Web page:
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Kansas City Police ask the trucking industry for help spotting human trafficking

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Blue semi truck parked in parking lot followed by five other semi trucks parked to the passenger side of the vehicle.
The Kansas City Police Department is disseminating educational information at local truck stops to raise awareness for human trafficking.
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The trucking industry is short about 30,000 drivers nationwide, says the American Trucking Associations. Women are joining the ranks to help fill the void.

The Kansas City Police Department and Missouri Department of Transportation are encouraging truck drivers to take an active role in reporting human trafficking. The departments are part of a week-long collaborative effort to educate and raise awareness about trafficking.

January 11 is recognized as National Human Tracking Awareness Day. In 2021, more than 50,000 signals — including texts, calls and online messages — were received by the National Human Trafficking Hotline regarding labor or sexual exploitation by way of force, fraud or coercion.

"It's a huge problem," says Heather Luebbert, commercial motor vehicle program manager with the Missouri Department of Transportation. "By looking at just the statistical data, the National Human Trafficking Hotline places the state of Missouri ninth in the nation in terms of the number of reports that were submitted in the year 2021."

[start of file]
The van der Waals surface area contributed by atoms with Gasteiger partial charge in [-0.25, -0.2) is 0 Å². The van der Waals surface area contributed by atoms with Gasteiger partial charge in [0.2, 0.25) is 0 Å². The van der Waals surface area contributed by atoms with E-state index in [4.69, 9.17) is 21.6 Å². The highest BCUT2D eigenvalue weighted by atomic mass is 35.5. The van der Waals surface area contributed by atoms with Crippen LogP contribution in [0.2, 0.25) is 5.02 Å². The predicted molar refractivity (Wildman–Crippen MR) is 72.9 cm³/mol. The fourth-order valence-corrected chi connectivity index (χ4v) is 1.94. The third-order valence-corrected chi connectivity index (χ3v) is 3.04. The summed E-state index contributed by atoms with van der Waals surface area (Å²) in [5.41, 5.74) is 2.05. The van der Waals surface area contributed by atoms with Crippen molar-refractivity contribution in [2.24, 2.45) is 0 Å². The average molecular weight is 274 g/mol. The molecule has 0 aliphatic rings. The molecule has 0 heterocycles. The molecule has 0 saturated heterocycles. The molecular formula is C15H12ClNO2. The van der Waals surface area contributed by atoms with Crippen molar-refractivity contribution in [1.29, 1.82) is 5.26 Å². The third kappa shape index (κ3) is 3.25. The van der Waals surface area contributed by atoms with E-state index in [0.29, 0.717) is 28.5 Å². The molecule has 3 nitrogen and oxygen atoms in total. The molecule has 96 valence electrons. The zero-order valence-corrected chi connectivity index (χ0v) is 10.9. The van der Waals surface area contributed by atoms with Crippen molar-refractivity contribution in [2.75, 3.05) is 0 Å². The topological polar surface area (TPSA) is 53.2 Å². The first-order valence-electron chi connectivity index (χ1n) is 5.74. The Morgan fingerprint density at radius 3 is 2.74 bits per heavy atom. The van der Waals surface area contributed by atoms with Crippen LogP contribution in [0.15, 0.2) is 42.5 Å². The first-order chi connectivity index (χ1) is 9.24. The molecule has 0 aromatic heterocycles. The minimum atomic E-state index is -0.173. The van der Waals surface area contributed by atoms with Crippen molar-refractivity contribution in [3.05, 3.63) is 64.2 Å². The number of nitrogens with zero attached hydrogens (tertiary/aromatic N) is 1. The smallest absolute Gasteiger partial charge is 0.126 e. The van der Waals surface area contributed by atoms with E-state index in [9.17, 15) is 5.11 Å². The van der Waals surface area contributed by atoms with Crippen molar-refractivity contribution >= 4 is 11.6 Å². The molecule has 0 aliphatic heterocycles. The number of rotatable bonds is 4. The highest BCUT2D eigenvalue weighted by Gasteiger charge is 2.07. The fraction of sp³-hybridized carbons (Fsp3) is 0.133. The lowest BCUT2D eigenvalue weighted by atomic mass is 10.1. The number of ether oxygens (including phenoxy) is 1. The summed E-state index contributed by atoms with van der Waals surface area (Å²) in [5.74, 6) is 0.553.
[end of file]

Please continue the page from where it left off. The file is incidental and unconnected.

The Kansas City Police Department, Missouri Department of Transportation and Commercial Vehicle Safety Alliance are working with the trucking industry in a week-long campaign to raise awareness about this issue.

Because perpetrators of human trafficking commonly transport their victims on roadways, truckers are an asset to law enforcement agencies in reporting suspicious activity.

"It's really a force multiplier when you think about it, and quite honestly a lot of... the traffickers are traveling on our interstate and major state highways from different cities around the country," says Jake Elovirta, director of enforcement programs with the Commercial Vehicle Safety Alliance (CVSA). "So it certainly was a perfect opportunity to have those folks that are constantly out there being educated to the issue."

This is the second year CVSA has participated in the campaign. Elovirta says the educational efforts have made an impact, citing cases of vehicle inspectors having "the wherewithal to start asking some questions," resulting in the recovery of runaways potentially being groomed.

Sgt. Grant Ruark with the Kansas City Police Department joined Elovirta and Luebbert on KCUR's Up To Date to discuss how the organizations are collaborating with the trucking industry to recognize signs of trafficking.

If you suspect or are a victim of human trafficking call the National Human Trafficking Hotline at 1-888-373-7888 or text 233733. Message and data rates may apply.

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As a host and contributor at KCUR, I seek to create a more informed citizenry and richer community. I want to enlighten and inspire our audience by delivering the information they need with accuracy and urgency, clarifying what’s complicated and teasing out the complexities of what seems simple. I work to craft conversations that reveal realities in our midst and model civil discourse in a divided world. Follow me on Twitter @ptsbrian or email me at brian@kcur.org.
Elizabeth Ruiz is a producer for KCUR’s Up To Date. Contact her at elizabeth@kcur.org or on Twitter at @er_bentley_ruiz.
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